‘For me it’s all about finding the sound that you want. There’s nothing purist about it.” When you hear Kate play you quickly realise that it comes from the heart. It’s an instinctive, emotional response to music making, grounded in years of practice and performance, which gives her the fluidity and suppleness of her sound – and the depth of feeling. She continues, ‘I love jazz and klezmer – but I didn’t grow up surrounded by it. Perhaps I needed to explore something that felt a bit more personal… For me it’s been a long musical journey – feeling my way, finding my place. In many ways ‘Somerset Stories’ has brought me back to the place I began. It’s about real life, but in a positive, light-hearted way. A fun take on that. There’s nothing po-faced about our sound. It’s a reaction, maybe, to that beautiful, controlled, perfect classical sound that I hear in so many classical students. I think that’s a shame. And it’s brilliant to see conductors like Gustavo Dudamel working with the young musicians of his Simon Bolivar Orchestra and ‘il sistema’ – less fear, more joy!’
Kate made her leap from classical to folk and jazz via gigs with Fairport Convention and Anna Ryder amongst others. Meeting Lekan too turned her musical life around and taught her a freedom of musical expression that is often missing from conventional musical education. This summer Kate performed with Lekan’s Afrobeat Messengers supporting the legendary Malian musician, Salif Keita of Les Ambassadeurs’ at the Barbican. ‘What an honour and a privilege it was to be part of an evening like that. Sometimes as a musician everything comes together in a most incredible way.’’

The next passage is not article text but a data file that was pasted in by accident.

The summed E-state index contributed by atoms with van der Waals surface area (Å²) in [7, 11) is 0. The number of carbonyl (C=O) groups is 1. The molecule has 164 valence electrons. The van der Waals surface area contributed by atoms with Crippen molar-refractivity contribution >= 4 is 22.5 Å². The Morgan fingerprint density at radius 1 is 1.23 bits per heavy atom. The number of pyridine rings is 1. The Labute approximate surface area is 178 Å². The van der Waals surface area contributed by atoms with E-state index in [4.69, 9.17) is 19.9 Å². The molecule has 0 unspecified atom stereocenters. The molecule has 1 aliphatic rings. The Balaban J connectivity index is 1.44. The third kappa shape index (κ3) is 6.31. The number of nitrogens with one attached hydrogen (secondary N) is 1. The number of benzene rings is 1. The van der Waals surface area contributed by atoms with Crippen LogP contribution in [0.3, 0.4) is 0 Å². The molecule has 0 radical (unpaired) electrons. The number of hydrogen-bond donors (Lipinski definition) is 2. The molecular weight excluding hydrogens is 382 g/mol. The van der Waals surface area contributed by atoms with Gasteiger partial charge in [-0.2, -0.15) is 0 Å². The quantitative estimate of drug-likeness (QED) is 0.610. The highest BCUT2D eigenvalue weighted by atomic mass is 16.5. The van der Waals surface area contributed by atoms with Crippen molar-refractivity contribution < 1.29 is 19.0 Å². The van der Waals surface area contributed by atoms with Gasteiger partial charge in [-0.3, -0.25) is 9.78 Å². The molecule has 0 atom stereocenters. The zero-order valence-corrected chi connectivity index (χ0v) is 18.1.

And with that Kate is off to practice and hone her Somerset Songbook Revisited – bringing Cecil Sharp’s folk tunes back to life here in Somerset – looking back to a long and sometimes neglected English musical heritage, and re-shaping and re-imagining it for a 21st century audience – where the world is a much smaller place and all music is ultimately world music and we are all the richer for it.